Your immune system protects you from harmful bacteria, viruses, and chronic diseases — and good nutrition is a key part of keeping your immune system healthy. Healthy, whole foods provide vitamins and minerals that your body needs to build immune cells, plus antioxidants that protect healthy cells.
A strong immune system depends on a wide range of nutrients that work together to keep you healthy. People who are poorly nourished have a higher risk of getting sick with colds and flu.
Start With a Well-Balanced Diet
A varied diet with plenty of lean protein, high-fiber carbohydrates, and healthy fats provides the tools your body needs to build and maintain a strong immune system. Adequate protein, a wide range of vitamins, and minerals — like zinc, selenium, copper, and iron — are crucial for immune system function.
Following a Mediterranean, DASH (Dietary Approaches to Stop Hypertension), or vegetarian diet can help you eat the right foods that provide these nutrients.
Don’t Skimp on Fruits and Vegetables
Colorful produce is rich in vitamin C, a key nutrient for stimulating immune cells. Fruits and vegetables are also packed with antioxidants that protect healthy cells, adding an extra layer of defense.
Aim for five to seven servings of fruits and vegetables each day, and try to vary your daily choices by choosing one fruit or vegetable from every color of the rainbow.
Consider a Multivitamin and Mineral Supplement
Most people can get the nutrients they need from a healthy diet. A daily multivitamin can help fill in the gaps (including vitamin D) if your diet isn’t optimal.
But you should skip the rest of the supplement aisle. According to the National Institutes of Health, taking very large doses of individual nutrients doesn’t appear to boost your immune system.
Include Cultured and Fermented Foods
Foods like yogurt, kefir, kimchi, sauerkraut, and fermented pickles provide probiotics, friendly bacteria that live in your gut. Probiotics help support your immune system and fight harmful bacteria and other microbes — especially those in your gut.
When choosing these foods, check the label to ensure they contain live, active cultures. Cultured dairy products have probiotics, but not all jarred brands of kimchi, sauerkraut, and pickles do. Try to eat at least one serving of these fermented and cultured foods daily. As an alternative, you can take a probiotic supplement.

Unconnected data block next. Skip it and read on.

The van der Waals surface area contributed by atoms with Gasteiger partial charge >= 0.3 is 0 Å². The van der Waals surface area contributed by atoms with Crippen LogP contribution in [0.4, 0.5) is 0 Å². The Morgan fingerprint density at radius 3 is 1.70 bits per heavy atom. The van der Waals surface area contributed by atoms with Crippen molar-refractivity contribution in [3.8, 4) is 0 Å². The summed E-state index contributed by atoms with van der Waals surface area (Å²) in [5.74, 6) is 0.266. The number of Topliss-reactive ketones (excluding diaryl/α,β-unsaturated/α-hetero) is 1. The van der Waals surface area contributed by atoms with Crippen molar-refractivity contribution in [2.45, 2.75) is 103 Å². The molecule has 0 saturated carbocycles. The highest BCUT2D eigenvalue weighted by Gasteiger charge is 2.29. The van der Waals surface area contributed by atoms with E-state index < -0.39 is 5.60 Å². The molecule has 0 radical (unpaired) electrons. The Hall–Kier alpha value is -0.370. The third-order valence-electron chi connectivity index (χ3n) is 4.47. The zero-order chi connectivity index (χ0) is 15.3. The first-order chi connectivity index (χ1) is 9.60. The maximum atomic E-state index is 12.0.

Limit Alcohol, Sugar, and Packaged or Highly Processed Foods
Too many of these foods can weaken your immune system and make you more susceptible to viruses or other infections. They can also cause inflammation, increasing your risk of chronic diseases.
Try to limit desserts and alcohol to special occasions or once in a while. Choose whole foods instead of packaged meals and snacks when at the grocery store. And skip fast food like burgers, fried chicken, and French fries as much as possible.
Maintain Optimal Vitamin D Levels
This vitamin plays many important roles in your body, including regulating immune function. It’s naturally present in oily fish and egg yolks and added to fortified milk (regular and plant milk), orange juice, and cereals. If you don’t eat these foods daily, ask your doctor if you need a supplement.
The U.S. recommended daily allowance (RDA) for vitamin D is 600 IU (15 mcg) daily for adults 70 and under. Those over 70 should get 800 IU (20 mcg) daily. Your body stores vitamin D. You shouldn’t take more than the recommended amount unless your healthcare provider checks your vitamin D level and tells you to do so.
Maintain a Healthy Weight
Being significantly overweight increases your risk of developing chronic diseases like diabetes, heart disease, and cancer, and excess weight also makes you more susceptible to bacteria and viruses.
Having too much body fat, especially in your abdomen, promotes inflammation and impairs your immune cell function. Eating healthier, whole foods and cutting out junk food will help you lose weight.
Getting regular exercise also promotes weight loss, and it can help you maintain a healthy weight. Aim for at least 30 minutes of brisk exercise most days of the week.